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The Consumer Financial Protection Bureau, Week in Review: February 11-15, 2013

The CFPB was in full force this past week, rolling out a new advisory bulletin as well as a plan of action for the implementation of the new mortgage rules. At the same time the battle over the CFPB’s structure and the renomination of Director Richard Cordray continued. And the U.S. Chamber of Commerce had a few things to say to the Bureau.

“The effects of this continued uncertainty and inefficiency is not simply to impose excessive, unjustified costs on legitimate businesses seeking to comply with the law — it directly constrains the lending, especially lending to small businesses that our economy desperately needs in order to grow and create jobs for the millions of Americans who remain unemployed.”
- From the February 14, 2013, letter to CFPB Director, Richard Cordray, from the U.S. Chamber of Commerce, Center for Capital Markets Competitiveness.
“Attempts to force relitigation of issues related to CFPB’s funding and organization by filibustering Director Cordray’s renomination (or that of any other nominee for CFPB Director) are irresponsible and inconsistent with our democratic values.”
- From the February 14, 2013, letter to President Obama, signed by the 52 Senate Democrats and two Independents.

February 11, 2013

Bulletin Release: CFPB to Closely Monitor Servicing Transfers

The CFPB issued a bulletin advising mortgage servicers of their ongoing legal obligations to consumers in the transfer of the servicing of their loans. The bulletin highlights issues around processing loans that are transferred, and in particular, maintenance and retention of paperwork including any loss mitigation plans for those loans. In the CFPB’s press release Director Cordray advised that, “[This guidance directs all mortgage servicers, both banks and nonbanks, to follow the laws protecting borrowers from the risks of such transfers, and makes clear that we will be monitoring them for compliance.”1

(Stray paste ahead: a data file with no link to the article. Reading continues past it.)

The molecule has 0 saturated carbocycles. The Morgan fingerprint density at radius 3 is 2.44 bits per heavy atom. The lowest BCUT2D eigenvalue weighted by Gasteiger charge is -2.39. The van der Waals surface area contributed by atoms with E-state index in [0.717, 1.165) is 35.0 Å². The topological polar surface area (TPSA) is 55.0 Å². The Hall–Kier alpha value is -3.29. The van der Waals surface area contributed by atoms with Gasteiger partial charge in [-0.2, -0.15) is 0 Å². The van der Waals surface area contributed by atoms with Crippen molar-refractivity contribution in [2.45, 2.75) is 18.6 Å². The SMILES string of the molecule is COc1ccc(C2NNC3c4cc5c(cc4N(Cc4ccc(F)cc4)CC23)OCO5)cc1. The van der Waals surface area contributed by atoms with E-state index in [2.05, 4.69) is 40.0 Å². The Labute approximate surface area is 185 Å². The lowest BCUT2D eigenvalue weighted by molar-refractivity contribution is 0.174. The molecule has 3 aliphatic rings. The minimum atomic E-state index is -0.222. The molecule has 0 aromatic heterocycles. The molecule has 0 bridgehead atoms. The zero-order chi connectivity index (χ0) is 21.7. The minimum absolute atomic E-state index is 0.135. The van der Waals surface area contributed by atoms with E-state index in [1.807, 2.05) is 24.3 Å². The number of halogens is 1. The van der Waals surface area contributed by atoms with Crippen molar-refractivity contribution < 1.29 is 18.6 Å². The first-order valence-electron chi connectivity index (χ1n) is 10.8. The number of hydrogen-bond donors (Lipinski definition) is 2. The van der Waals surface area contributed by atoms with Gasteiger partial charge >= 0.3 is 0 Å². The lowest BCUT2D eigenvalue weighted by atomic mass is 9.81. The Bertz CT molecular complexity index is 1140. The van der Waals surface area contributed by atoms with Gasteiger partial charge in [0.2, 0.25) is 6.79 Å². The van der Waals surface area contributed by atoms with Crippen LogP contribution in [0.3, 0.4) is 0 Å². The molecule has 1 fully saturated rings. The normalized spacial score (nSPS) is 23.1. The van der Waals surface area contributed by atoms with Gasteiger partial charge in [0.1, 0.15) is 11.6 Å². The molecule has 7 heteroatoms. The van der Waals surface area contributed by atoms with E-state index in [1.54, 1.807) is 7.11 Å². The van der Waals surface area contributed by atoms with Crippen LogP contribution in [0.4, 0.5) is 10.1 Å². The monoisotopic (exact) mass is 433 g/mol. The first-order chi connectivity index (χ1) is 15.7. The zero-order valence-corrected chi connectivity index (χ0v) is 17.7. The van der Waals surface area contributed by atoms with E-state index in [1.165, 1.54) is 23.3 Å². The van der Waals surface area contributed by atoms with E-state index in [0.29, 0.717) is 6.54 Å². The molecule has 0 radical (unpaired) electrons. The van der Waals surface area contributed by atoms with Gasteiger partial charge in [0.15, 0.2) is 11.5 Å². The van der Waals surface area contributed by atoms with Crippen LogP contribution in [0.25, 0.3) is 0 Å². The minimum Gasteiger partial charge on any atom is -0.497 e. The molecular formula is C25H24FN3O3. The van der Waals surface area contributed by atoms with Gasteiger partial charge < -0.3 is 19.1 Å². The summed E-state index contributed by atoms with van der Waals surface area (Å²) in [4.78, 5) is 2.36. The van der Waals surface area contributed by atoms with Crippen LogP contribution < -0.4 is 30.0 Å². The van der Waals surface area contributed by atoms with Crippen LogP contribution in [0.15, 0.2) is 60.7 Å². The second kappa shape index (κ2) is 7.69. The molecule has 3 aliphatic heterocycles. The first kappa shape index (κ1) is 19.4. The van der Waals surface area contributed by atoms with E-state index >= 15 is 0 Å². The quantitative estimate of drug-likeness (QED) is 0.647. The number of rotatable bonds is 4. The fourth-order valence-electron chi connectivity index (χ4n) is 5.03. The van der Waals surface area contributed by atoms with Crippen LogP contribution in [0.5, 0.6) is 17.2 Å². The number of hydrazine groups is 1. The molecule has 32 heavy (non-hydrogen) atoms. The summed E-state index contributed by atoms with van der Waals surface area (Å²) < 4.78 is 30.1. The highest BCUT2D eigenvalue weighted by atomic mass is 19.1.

Committee Assignments

Chairman Tim Johnson (D-SD) and Ranking Member Mike Crapo (R-ID) announced the Senate Banking Committee’s Subcommittee assignments. The following Senators will serve on the Financial Institutions and Consumer Protection Subcommittee:

Senator Sherrod Brown (D-OH), Chairman, Senator Patrick J. Toomey (R-PA), Ranking Republican Member, Senator Jack Reed (D-RI), Senator Charles Schumer (D-NY), Senator Jon Tester, (D-MT), Senator Jeff Merkley (D-OR), Senator Kay Hagan (D-NC), Senator Elizabeth Warren (D-MA), Senator Richard Shelby (R-AL), Senator David Vitter (R-LA), Senator Mike Johanns (R-NE), Senator Jerry Moran (R-KS), Senator Dean Heller (R-NV), and Senator Bob Corker (R-TN).

February 12, 2013

CFPB enters into MOU with the Navajo Nation Department of Justice

In a blog post by Kent Markus, Assistant Director of Enforcement, the CFPB announced that it had entered into a Memorandum of Understanding (MOU) with the Navajo Nation Department of Justice -- the first of its kind between the CFPB and a tribal government.2

Markus noted that the intent of the MOU includes “mutual consumer-protection” goals, and provides for the sharing of law enforcement related information. The MOU further details how the CFPB will respond to third party requests for tribal information. In particular, Markus’ blog post highlights that the information shared will be protected from disclosure.

February 13, 2013

Roll-out of the CFPB’s Mortgage Rule Implementation Plan

In the first two weeks of 2013 the CFPB released the much anticipated mortgage rules under Title XIV of the Dodd-Frank Wall Street Reform and Consumer Protection Act impacting the mortgage market. These included rules relating to ability to repay, mortgage servicing, high-cost mortgages, loan originator compensation and escrows on higher-priced mortgage loans. At the time of release of these rules, CFPB Director Cordray alluded to an intent to release implementation guides to help servicers understand the “supervisory expectations.”3  On February 13, 2013, the CFPB rolled-out a preview of its plan. The CFPB laid out five specific actions it plans to engage in over the next year to help the industry understand its “supervisory expectations” including:4